However, there are some problems with this approach. As critics have pointed out, one of blockchain’s key (and unique) values is its immutability. It is this feature, making it immune to certain kinds of malicious interference such as misappropriation of assets or fraudulent financial reporting, that gives it so much appeal. By allowing even the possibility of interference, its trustworthiness as an absolute source of information is diminished. For organisations such as banks and other financial institutions, who are anxious to utilise the power of blockchain to build trust and protect against this kind of interference, an “editable blockchain” is unlikely to be a satisfactory solution.

Legal loopholes

For those who are either unwilling or unable to adopt an editable model, legal solutions may be sufficient. GDPR itself offers no explanation as to what “erasure” actually constitutes, and, while this might seem obvious at first sight, it could be an opportunity.  In the past, for example, some authorities have ruled that encryption can legally be equal to deletion- that is, if data is irreversibly encrypted, it is considered to be erased.  It is possible to apply mechanisms like this to data stored on blockchain, via encrypting pieces of data and then “losing” the decryption key- effectively meaning that the information can never be read.

However, this is a risky solution for organisations. As the data is not actually deleted in this process, but simply rendered inaccessible, it may be vulnerable to future technological developments able to break into its encryption (quantum computing, for example). With this in mind, it is likely that European authorities will insist on a strictly all-or-nothing interpretation of data deletion- meaning that relying on mechanisms such as encryption to achieve compliance would be dangerous.

Going off-grid

If neither of these options suffices, businesses can take a more extreme route: remove personal data from the blockchain completely. This does not necessarily mean disposing of blockchain too- one possible workaround, described in more depth here, reduces blockchain to a simple “access control medium”; instead of storing personal information on the chain, links to external databases containing said information can be placed in blocks. As the rules of blockchain no longer apply in these external databases, any information stored like this could be freely deleted or changed at will. The benefits of this approach are clear- it allows for full, uncontested erasure of data, while still retaining some of the functionality of blockchain.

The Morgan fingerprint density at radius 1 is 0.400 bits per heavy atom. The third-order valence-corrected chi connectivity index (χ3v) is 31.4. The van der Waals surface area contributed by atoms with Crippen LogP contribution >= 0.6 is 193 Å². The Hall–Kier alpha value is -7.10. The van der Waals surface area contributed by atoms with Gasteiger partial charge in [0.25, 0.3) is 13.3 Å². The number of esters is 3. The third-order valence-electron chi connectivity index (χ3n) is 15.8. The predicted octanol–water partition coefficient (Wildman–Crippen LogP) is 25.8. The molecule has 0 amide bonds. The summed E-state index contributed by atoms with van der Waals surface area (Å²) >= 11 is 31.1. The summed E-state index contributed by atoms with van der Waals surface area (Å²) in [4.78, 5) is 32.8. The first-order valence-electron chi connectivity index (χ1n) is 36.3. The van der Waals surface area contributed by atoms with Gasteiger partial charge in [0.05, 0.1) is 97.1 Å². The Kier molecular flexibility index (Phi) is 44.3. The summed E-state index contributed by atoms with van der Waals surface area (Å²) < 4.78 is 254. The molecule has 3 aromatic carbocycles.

However, as with other options, this is still not a wholly satisfying solution. It creates an inefficient, complex process, and reduces transparency over who is accessing personal data and how- paradoxically creating even more hurdles to GDPR compliance, which also requires that organisations must have accessible and transparent processes for data management. Additionally, removing data from the immutable environment of blockchain gives rise to the same problems faced by Accenture’s “editable blockchain”; external databases can be altered or subjected to fraudulent interference, and so the trustworthiness of the system is undermined.

An uncertain future

So where does this leave organisations who use blockchain? The answer, at this stage, is frustratingly unclear. Every solution detailed above involves either sacrificing the functionality (and benefits) of blockchain or risking the security of personal data. The latter is hardly an attractive option, and if organisations must transform the blockchain beyond recognition to become compliant with GDPR, it begs the question- what is the point in using the blockchain at all? Yet it is hardly practical for authorities to demand that organisations simply stop using blockchain, given its soaring popularity, proven benefits and widespread adoption.

In ethical terms, Blockchain’s immutability is a paradox: on the one hand, it helps to prevent corruption, fraud and theft; on the other, it removes the individual’s rights over his or her personal information. This paradox makes it a complicated system to legislate effectively for, and the current tensions are symptomatic of lawmakers’ struggles to keep up with new developments in the fast-paced and ever-changing world of technology. In this case, it may not just be businesses that need to adapt; legislators too may need to take an iterative and flexible approach to GDPR.

Come May 2018, reconciling GDPR and blockchain will likely be just one challenge among many for both corporations and legislators. Yet as blockchain becomes ever more tightly wound into the infrastructure of major organisations around the globe, it is not a challenge that either can afford to ignore.